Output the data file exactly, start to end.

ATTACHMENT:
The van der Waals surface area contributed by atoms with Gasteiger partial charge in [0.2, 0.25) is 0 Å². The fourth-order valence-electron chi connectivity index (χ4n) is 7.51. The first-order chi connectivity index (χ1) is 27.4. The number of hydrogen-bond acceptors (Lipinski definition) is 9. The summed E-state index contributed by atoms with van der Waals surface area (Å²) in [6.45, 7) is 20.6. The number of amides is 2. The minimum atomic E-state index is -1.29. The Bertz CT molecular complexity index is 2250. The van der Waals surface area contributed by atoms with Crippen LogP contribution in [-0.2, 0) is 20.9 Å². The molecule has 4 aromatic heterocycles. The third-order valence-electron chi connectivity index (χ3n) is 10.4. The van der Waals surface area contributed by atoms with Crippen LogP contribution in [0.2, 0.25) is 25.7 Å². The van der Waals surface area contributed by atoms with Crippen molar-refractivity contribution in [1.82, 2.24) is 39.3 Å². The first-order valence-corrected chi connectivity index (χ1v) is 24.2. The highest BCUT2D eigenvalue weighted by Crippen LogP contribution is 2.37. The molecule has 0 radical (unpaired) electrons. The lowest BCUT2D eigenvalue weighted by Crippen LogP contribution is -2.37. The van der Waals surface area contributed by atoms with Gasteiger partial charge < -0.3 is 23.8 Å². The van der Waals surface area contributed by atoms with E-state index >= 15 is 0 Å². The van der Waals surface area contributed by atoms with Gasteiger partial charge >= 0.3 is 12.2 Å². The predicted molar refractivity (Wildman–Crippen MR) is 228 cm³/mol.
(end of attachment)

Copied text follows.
The van der Waals surface area contributed by atoms with Gasteiger partial charge in [0.2, 0.25) is 0 Å². The fourth-order valence-electron chi connectivity index (χ4n) is 7.51. The first-order chi connectivity index (χ1) is 27.4. The number of hydrogen-bond acceptors (Lipinski definition) is 9. The summed E-state index contributed by atoms with van der Waals surface area (Å²) in [6.45, 7) is 20.6. The number of amides is 2. The minimum atomic E-state index is -1.29. The Bertz CT molecular complexity index is 2250. The van der Waals surface area contributed by atoms with Crippen LogP contribution in [-0.2, 0) is 20.9 Å². The molecule has 4 aromatic heterocycles. The third-order valence-electron chi connectivity index (χ3n) is 10.4. The van der Waals surface area contributed by atoms with Crippen LogP contribution in [0.2, 0.25) is 25.7 Å². The van der Waals surface area contributed by atoms with Crippen molar-refractivity contribution in [1.82, 2.24) is 39.3 Å². The first-order valence-corrected chi connectivity index (χ1v) is 24.2. The highest BCUT2D eigenvalue weighted by Crippen LogP contribution is 2.37. The molecule has 0 radical (unpaired) electrons. The lowest BCUT2D eigenvalue weighted by Crippen LogP contribution is -2.37. The van der Waals surface area contributed by atoms with Gasteiger partial charge < -0.3 is 23.8 Å². The van der Waals surface area contributed by atoms with E-state index >= 15 is 0 Å². The van der Waals surface area contributed by atoms with Gasteiger partial charge >= 0.3 is 12.2 Å². The predicted molar refractivity (Wildman–Crippen MR) is 228 cm³/mol.